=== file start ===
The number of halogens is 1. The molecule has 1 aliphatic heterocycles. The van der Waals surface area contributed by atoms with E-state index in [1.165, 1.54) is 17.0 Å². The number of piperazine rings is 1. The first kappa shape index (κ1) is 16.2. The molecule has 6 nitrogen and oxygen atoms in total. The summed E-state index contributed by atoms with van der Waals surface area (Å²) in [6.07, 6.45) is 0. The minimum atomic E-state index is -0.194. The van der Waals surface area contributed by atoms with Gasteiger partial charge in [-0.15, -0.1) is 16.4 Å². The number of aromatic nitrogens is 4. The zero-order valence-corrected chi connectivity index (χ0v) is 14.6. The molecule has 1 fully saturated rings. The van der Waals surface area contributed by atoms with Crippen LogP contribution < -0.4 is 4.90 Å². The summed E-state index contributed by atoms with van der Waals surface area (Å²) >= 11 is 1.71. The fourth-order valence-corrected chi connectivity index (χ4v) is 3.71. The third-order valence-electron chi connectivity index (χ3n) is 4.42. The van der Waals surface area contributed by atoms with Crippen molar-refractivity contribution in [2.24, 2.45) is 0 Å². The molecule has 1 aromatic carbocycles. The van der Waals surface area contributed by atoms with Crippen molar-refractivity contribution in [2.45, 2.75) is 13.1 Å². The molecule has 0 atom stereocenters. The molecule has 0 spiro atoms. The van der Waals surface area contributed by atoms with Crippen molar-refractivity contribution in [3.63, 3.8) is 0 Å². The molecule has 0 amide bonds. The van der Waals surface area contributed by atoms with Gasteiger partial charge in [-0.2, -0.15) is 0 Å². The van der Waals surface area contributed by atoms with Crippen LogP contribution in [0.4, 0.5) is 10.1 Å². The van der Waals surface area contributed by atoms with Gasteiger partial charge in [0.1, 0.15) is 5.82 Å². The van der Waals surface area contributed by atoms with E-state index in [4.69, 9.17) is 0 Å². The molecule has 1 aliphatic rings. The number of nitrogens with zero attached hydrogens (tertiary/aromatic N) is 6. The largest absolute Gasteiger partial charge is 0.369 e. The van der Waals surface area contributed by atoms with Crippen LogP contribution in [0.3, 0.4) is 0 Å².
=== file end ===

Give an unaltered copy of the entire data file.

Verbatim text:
The number of halogens is 1. The molecule has 1 aliphatic heterocycles. The van der Waals surface area contributed by atoms with E-state index in [1.165, 1.54) is 17.0 Å². The number of piperazine rings is 1. The first kappa shape index (κ1) is 16.2. The molecule has 6 nitrogen and oxygen atoms in total. The summed E-state index contributed by atoms with van der Waals surface area (Å²) in [6.07, 6.45) is 0. The minimum atomic E-state index is -0.194. The van der Waals surface area contributed by atoms with Gasteiger partial charge in [-0.15, -0.1) is 16.4 Å². The number of aromatic nitrogens is 4. The zero-order valence-corrected chi connectivity index (χ0v) is 14.6. The molecule has 1 fully saturated rings. The van der Waals surface area contributed by atoms with Crippen LogP contribution < -0.4 is 4.90 Å². The summed E-state index contributed by atoms with van der Waals surface area (Å²) >= 11 is 1.71. The fourth-order valence-corrected chi connectivity index (χ4v) is 3.71. The third-order valence-electron chi connectivity index (χ3n) is 4.42. The van der Waals surface area contributed by atoms with Crippen molar-refractivity contribution in [2.24, 2.45) is 0 Å². The molecule has 1 aromatic carbocycles. The van der Waals surface area contributed by atoms with Crippen molar-refractivity contribution in [2.45, 2.75) is 13.1 Å². The molecule has 0 atom stereocenters. The molecule has 0 spiro atoms. The van der Waals surface area contributed by atoms with Crippen molar-refractivity contribution in [3.63, 3.8) is 0 Å². The molecule has 0 amide bonds. The van der Waals surface area contributed by atoms with Gasteiger partial charge in [-0.2, -0.15) is 0 Å². The van der Waals surface area contributed by atoms with Crippen LogP contribution in [0.4, 0.5) is 10.1 Å². The van der Waals surface area contributed by atoms with Gasteiger partial charge in [0.1, 0.15) is 5.82 Å². The van der Waals surface area contributed by atoms with E-state index in [4.69, 9.17) is 0 Å². The molecule has 1 aliphatic rings. The number of nitrogens with zero attached hydrogens (tertiary/aromatic N) is 6. The largest absolute Gasteiger partial charge is 0.369 e. The van der Waals surface area contributed by atoms with Crippen LogP contribution in [0.3, 0.4) is 0 Å².